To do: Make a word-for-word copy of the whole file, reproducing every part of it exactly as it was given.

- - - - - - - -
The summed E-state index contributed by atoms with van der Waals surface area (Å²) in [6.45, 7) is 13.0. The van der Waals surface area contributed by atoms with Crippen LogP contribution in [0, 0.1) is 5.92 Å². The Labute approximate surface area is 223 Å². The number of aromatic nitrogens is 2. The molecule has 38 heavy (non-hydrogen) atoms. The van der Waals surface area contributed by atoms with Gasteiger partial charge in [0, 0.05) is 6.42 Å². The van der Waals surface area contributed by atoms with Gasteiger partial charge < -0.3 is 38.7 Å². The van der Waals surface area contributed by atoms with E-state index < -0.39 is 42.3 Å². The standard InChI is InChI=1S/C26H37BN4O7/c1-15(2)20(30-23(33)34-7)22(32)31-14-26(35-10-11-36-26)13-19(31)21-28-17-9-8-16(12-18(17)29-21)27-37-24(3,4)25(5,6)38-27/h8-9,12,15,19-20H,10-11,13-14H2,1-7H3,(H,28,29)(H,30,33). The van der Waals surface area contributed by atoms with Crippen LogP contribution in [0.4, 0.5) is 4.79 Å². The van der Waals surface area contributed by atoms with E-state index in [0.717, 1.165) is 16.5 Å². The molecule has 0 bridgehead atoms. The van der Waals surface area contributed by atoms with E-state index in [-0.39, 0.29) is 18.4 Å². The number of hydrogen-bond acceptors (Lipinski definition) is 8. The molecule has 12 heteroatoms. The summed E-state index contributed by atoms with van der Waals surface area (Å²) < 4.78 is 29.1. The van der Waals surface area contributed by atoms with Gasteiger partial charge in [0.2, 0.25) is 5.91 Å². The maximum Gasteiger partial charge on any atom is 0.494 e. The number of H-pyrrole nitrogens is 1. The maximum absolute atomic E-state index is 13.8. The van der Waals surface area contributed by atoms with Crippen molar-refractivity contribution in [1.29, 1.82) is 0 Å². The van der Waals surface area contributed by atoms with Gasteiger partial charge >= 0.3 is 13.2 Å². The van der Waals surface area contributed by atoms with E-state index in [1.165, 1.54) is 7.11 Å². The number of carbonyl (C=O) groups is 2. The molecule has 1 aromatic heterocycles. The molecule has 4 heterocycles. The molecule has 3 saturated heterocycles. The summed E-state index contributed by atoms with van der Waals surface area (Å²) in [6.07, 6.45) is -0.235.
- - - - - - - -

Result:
The summed E-state index contributed by atoms with van der Waals surface area (Å²) in [6.45, 7) is 13.0. The van der Waals surface area contributed by atoms with Crippen LogP contribution in [0, 0.1) is 5.92 Å². The Labute approximate surface area is 223 Å². The number of aromatic nitrogens is 2. The molecule has 38 heavy (non-hydrogen) atoms. The van der Waals surface area contributed by atoms with Gasteiger partial charge in [0, 0.05) is 6.42 Å². The van der Waals surface area contributed by atoms with Gasteiger partial charge < -0.3 is 38.7 Å². The van der Waals surface area contributed by atoms with E-state index < -0.39 is 42.3 Å². The standard InChI is InChI=1S/C26H37BN4O7/c1-15(2)20(30-23(33)34-7)22(32)31-14-26(35-10-11-36-26)13-19(31)21-28-17-9-8-16(12-18(17)29-21)27-37-24(3,4)25(5,6)38-27/h8-9,12,15,19-20H,10-11,13-14H2,1-7H3,(H,28,29)(H,30,33). The van der Waals surface area contributed by atoms with Crippen LogP contribution in [0.4, 0.5) is 4.79 Å². The van der Waals surface area contributed by atoms with E-state index in [0.717, 1.165) is 16.5 Å². The molecule has 0 bridgehead atoms. The van der Waals surface area contributed by atoms with E-state index in [-0.39, 0.29) is 18.4 Å². The number of hydrogen-bond acceptors (Lipinski definition) is 8. The molecule has 12 heteroatoms. The summed E-state index contributed by atoms with van der Waals surface area (Å²) < 4.78 is 29.1. The van der Waals surface area contributed by atoms with Gasteiger partial charge in [0.2, 0.25) is 5.91 Å². The maximum Gasteiger partial charge on any atom is 0.494 e. The number of H-pyrrole nitrogens is 1. The maximum absolute atomic E-state index is 13.8. The van der Waals surface area contributed by atoms with Crippen molar-refractivity contribution in [1.29, 1.82) is 0 Å². The van der Waals surface area contributed by atoms with Gasteiger partial charge >= 0.3 is 13.2 Å². The van der Waals surface area contributed by atoms with E-state index in [1.165, 1.54) is 7.11 Å². The number of carbonyl (C=O) groups is 2. The molecule has 1 aromatic heterocycles. The molecule has 4 heterocycles. The molecule has 3 saturated heterocycles. The summed E-state index contributed by atoms with van der Waals surface area (Å²) in [6.07, 6.45) is -0.235.